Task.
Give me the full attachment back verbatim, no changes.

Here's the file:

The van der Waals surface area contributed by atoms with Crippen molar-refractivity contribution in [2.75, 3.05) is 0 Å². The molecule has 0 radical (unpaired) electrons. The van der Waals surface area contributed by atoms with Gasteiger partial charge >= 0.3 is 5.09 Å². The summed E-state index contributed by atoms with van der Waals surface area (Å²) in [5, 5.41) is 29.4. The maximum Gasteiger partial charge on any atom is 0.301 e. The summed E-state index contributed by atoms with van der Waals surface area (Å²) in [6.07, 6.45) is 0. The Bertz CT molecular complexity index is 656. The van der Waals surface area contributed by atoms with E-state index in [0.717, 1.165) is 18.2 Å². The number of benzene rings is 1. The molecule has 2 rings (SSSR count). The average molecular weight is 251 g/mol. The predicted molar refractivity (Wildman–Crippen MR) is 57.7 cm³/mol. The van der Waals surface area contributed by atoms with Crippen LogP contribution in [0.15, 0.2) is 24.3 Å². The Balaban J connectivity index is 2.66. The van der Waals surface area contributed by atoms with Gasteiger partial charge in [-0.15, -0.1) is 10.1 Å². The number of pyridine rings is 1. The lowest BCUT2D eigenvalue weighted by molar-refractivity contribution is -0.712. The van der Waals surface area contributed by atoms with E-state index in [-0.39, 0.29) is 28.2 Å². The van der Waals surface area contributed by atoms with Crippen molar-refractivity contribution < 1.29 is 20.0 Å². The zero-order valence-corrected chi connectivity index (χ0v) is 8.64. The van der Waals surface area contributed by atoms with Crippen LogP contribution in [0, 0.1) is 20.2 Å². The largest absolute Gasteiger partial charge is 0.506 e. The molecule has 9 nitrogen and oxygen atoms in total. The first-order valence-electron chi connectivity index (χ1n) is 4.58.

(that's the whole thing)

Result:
The van der Waals surface area contributed by atoms with Crippen molar-refractivity contribution in [2.75, 3.05) is 0 Å². The molecule has 0 radical (unpaired) electrons. The van der Waals surface area contributed by atoms with Gasteiger partial charge >= 0.3 is 5.09 Å². The summed E-state index contributed by atoms with van der Waals surface area (Å²) in [5, 5.41) is 29.4. The maximum Gasteiger partial charge on any atom is 0.301 e. The summed E-state index contributed by atoms with van der Waals surface area (Å²) in [6.07, 6.45) is 0. The Bertz CT molecular complexity index is 656. The van der Waals surface area contributed by atoms with E-state index in [0.717, 1.165) is 18.2 Å². The number of benzene rings is 1. The molecule has 2 rings (SSSR count). The average molecular weight is 251 g/mol. The predicted molar refractivity (Wildman–Crippen MR) is 57.7 cm³/mol. The van der Waals surface area contributed by atoms with Crippen LogP contribution in [0.15, 0.2) is 24.3 Å². The Balaban J connectivity index is 2.66. The van der Waals surface area contributed by atoms with Gasteiger partial charge in [-0.15, -0.1) is 10.1 Å². The number of pyridine rings is 1. The lowest BCUT2D eigenvalue weighted by molar-refractivity contribution is -0.712. The van der Waals surface area contributed by atoms with E-state index in [-0.39, 0.29) is 28.2 Å². The van der Waals surface area contributed by atoms with Crippen molar-refractivity contribution < 1.29 is 20.0 Å². The zero-order valence-corrected chi connectivity index (χ0v) is 8.64. The van der Waals surface area contributed by atoms with Crippen LogP contribution in [0, 0.1) is 20.2 Å². The largest absolute Gasteiger partial charge is 0.506 e. The molecule has 9 nitrogen and oxygen atoms in total. The first-order valence-electron chi connectivity index (χ1n) is 4.58.